- Caedmon's Hymn Nu scylun hergan hefaenricaes uard metudæs...
- Genesis Bk I I (ll. 1-28) Right is it that we praise the ...
- Genesis Bk Ii ll. 82-91) The citizens of heaven, the home of ...
- Genesis Bk Vi (ll. 246-260) The Holy Lord, All-wielding God, ...
- Genesis Bk Iv ll. 169-191) ....It did not seem good to the ...
- Genesis Bk Iii (ll. 135-143) The day departed, hasting over ...
- Genesis Bk Xxi l. 1327) Then our Lord said unto Noah: (ll....
Cædmon is the earliest English poet whose name is known. An Anglo-Saxon who cared for the animals and was attached to the double monastery of Streonæshalch (Whitby Abbey) during the abbacy (657–680) of St. Hilda (614–680), he was originally ignorant of "the art of song" but learned to compose one night in the course of a dream, according to the 8th-century monk Bede. He later became a zealous monk and an accomplished and inspirational religious poet.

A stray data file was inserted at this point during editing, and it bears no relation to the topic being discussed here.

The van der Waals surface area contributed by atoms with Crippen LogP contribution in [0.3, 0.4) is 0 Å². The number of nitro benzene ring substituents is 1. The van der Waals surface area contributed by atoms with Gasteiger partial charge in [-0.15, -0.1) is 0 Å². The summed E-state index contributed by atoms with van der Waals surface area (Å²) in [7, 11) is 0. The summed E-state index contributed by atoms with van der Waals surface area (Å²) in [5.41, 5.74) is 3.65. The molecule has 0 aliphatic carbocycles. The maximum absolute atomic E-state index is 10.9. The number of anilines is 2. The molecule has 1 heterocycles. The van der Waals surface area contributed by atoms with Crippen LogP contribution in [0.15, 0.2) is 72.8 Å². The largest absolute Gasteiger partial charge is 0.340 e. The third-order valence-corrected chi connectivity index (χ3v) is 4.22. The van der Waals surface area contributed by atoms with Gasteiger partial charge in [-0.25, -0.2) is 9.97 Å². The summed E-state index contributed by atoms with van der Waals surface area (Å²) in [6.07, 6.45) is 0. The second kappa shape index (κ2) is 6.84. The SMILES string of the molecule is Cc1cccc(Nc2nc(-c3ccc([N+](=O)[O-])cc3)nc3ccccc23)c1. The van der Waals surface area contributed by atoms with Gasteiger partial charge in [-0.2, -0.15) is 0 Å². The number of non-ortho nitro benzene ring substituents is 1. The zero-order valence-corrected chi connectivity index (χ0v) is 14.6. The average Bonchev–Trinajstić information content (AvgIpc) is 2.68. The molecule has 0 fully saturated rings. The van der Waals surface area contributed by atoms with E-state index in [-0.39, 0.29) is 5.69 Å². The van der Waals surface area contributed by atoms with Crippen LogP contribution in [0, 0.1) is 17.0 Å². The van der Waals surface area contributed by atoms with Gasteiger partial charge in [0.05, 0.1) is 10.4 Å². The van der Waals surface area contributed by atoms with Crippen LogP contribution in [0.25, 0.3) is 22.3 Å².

Cædmon is one of twelve Anglo-Saxon poets identified in medieval sources, and one of only three for whom both roughly contemporary biographical information and examples of literary output have survived. His story is related... more »
Click here to add this poet to your My Favorite Poets.
Nu scylun hergan hefaenricaes uard
metudæs maecti end his modgidanc
uerc uuldurfadur sue he uundra gihuaes
eci dryctin or astelidæ
he aerist scop aelda barnum
heben til hrofe haleg scepen.
tha middungeard moncynnæs uard
eci dryctin æfter tiadæ
firum foldu frea allmectigprimo cantauit Cædmon istud carmen.
Nu scilun herga hefenricæs uard
metudæs mehti and his modgithanc
uerc uuldurfadur sue he uundra gihuæs
eci dryctin or astelidæ.
he ærist scop ældu barnum
hefen to hrofæ halig sceppend